“March on Washington Film Festival, Robert Raben and others: thank you for this honor. And I have to tell you that I especially love this year’s theme “Pulpits, Protests and  Power.” You are walking down my street. I like that. Because the truth is the movement embodied in the March on Washington — the freedom movement emerged from America’s freedom church. Albert J. Raboteau, that great scholar of African American religion, wrote that classic book 1979 Slave Religion, said that the difference between the slave masters religion and the slave religion was wide and deep called by the same name. But he said the difference was wide and deep. Howard Thurman said “by some amazing but vastly creative spirituality the slave undertook the redemption of a religion that the master had profaned in his midst.” In other words, they gave us the blues and we made music. They gave us scraps and we made soul food. They gave us the Bible and pointed to Ephesians where it says slaves obey your masters. Our ancestors could barely read and yet they took the Bible and somehow stumbled into Exodus. What God told Moses to Pharaoh: Let My People Go.

“I was shaped by a freedom faith that gave birth to Martin Luther King Jr. and Ella Baker and Fannie Lou Hamer and John Lewis. And so I accept this award in memory of them and all that they represent it and I carry it not as a crown on my head but a crown above my head that I am being challenged to grow tall enough to wear.

“These are tough times. But we all are called to keep the faith and to keep fighting for the highest and the best in the American Dream, to channel our pain into power to believe, to push back against the forces that seek to divide us, to remind us of the covenant we have with one another as an American people “E Pluribus Unum, Out of Many One.” And it has been the vocation of the Black Church. The vocation of the church that has shaped my whole ministry in my whole career to do that work. 

“In the words of the Southern Christian Leadership Conference, Dr. King’s organization to “redeem the soul of America.” And so I’m inspired tonight. I’m not about to give up. I’m not about to give in to the forces of division and demagoguery. Because people who have no vision, traffic in division. We have to keep on doing the work. Thank you March on Washington Film Festival for telling stories, because stories transform us. Stories, storytellers, the griots, the poets,  the prophets, they see things that other people cannot see. And the stories are sometimes about a future that we can’t see. But often they’re about the past and they remind us that the struggle was going on long before we showed up. And that it is our job to keep it going. I love art because art transforms. And on this year in which we celebrate the 50th anniversary of hip hop, the 60th anniversary of the March on Washington, we are encouraged in these dark days to know that the light shines through the darkness and the darkness overcometh it not. 

“We are encouraged in these difficult days to take the long view. They keep telling the story. Thank God for the hip hop artists, the griots of the modern era. I remember them getting together years ago telling our young people in the midst of this gun violence, “self-destruction you headed for self-destruction.” Y’all remember that? And then came Public Enemy talking about fight the power and even before that, my man Grandmaster Flash telling our stories — “don’t push me because I’m close to the edge. I’m trying not to lose my head. It’s like a jungle sometimes it makes me wonder how to keep from going under.”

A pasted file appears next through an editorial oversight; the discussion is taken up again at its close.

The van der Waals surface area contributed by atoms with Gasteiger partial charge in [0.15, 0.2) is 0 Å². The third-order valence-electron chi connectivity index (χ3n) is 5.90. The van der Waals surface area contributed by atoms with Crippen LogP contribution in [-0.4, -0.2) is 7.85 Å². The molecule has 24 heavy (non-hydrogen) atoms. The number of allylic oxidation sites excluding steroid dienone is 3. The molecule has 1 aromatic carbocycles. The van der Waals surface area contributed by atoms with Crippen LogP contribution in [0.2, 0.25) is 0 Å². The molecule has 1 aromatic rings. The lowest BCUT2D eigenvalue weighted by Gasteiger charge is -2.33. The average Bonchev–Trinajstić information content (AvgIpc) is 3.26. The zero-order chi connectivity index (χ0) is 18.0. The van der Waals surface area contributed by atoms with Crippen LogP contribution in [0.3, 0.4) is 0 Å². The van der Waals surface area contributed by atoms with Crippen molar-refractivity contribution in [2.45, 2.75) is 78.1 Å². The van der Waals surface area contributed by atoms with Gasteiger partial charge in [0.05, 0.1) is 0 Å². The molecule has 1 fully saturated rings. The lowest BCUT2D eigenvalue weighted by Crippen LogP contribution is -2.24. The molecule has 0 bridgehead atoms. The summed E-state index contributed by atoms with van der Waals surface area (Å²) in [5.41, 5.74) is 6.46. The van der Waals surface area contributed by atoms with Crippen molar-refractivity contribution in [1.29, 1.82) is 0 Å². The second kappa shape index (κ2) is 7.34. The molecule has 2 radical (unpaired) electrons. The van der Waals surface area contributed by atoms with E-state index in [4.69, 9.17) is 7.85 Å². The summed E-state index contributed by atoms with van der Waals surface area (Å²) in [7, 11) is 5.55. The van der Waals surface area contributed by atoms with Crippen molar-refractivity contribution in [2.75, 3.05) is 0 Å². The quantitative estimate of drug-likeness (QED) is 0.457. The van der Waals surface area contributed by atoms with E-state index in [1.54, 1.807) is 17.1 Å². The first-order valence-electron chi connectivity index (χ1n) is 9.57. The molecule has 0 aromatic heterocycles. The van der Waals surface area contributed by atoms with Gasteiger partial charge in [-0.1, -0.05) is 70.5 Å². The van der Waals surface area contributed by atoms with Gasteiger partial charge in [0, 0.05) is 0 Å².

“These stories encourage us to keep fighting, to keep the long view. And so thank you so very much.

“I stand tonight as a United States Senator. I often remind people that I’m not a senator who used to be a pastor. I’m a pastor in the Senate. And so as I close, and nobody believes a pastor when he says ‘as I close.’ I’m reminded that when I was born, a year after Dr. King’s death, Georgia was represented by two effective senators.

“They were good at bringing good things home for Georgia. But they were arch-segregationists. One of them said we love the Negro in his place. And his place is at the back door. Well now I sit in his seat.

“And the other senator was so legendary, that out of only three administrative buildings in the Senate, one of those three is named for that Georgia senator. And after I won my fifth election in three years, they said to me, ‘Senator, you moved up a little bit in seniority, you can get another, office a bigger office. Matter of fact, you can move to one of the other two Senate buildings if you like.’ I said to them, ‘I’ll take a larger office, my staff could use more space. But I’m not going to move to those other two Senate buildings. I want you to leave me right here in this building named for this Georgia Senator’ because I understand prophetic irony. No, leave me in this building named after that Georgia Senator because his statue is in the rotunda of this building right down the hall from my office. And every now and then on my way to my office, I get to look back at that statue. And in the words of one great hip hop artist, I get to say ‘how you like me now?’

“God bless you — keep the faith.”